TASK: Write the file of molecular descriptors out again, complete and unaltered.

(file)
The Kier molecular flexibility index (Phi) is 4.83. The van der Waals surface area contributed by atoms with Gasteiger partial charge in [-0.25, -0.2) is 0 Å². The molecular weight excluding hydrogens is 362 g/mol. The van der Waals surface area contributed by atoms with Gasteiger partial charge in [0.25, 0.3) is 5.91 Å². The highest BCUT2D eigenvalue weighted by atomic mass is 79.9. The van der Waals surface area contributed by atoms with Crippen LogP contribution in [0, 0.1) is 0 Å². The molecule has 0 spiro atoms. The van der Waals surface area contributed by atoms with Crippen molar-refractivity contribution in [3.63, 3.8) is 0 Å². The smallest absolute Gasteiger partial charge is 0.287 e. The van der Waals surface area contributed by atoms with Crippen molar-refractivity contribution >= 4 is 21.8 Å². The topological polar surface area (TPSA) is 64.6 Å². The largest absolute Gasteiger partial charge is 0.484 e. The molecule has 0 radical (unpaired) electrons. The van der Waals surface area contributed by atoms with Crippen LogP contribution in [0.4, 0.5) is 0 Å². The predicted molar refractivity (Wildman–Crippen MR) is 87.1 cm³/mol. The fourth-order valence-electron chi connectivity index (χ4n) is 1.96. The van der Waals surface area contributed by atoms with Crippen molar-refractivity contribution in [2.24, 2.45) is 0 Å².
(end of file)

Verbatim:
The Kier molecular flexibility index (Phi) is 4.83. The van der Waals surface area contributed by atoms with Gasteiger partial charge in [-0.25, -0.2) is 0 Å². The molecular weight excluding hydrogens is 362 g/mol. The van der Waals surface area contributed by atoms with Gasteiger partial charge in [0.25, 0.3) is 5.91 Å². The highest BCUT2D eigenvalue weighted by atomic mass is 79.9. The van der Waals surface area contributed by atoms with Crippen LogP contribution in [0, 0.1) is 0 Å². The molecule has 0 spiro atoms. The van der Waals surface area contributed by atoms with Crippen molar-refractivity contribution in [3.63, 3.8) is 0 Å². The smallest absolute Gasteiger partial charge is 0.287 e. The van der Waals surface area contributed by atoms with Crippen molar-refractivity contribution >= 4 is 21.8 Å². The topological polar surface area (TPSA) is 64.6 Å². The largest absolute Gasteiger partial charge is 0.484 e. The molecule has 0 radical (unpaired) electrons. The van der Waals surface area contributed by atoms with Crippen LogP contribution in [0.4, 0.5) is 0 Å². The predicted molar refractivity (Wildman–Crippen MR) is 87.1 cm³/mol. The fourth-order valence-electron chi connectivity index (χ4n) is 1.96. The van der Waals surface area contributed by atoms with Crippen molar-refractivity contribution in [2.24, 2.45) is 0 Å².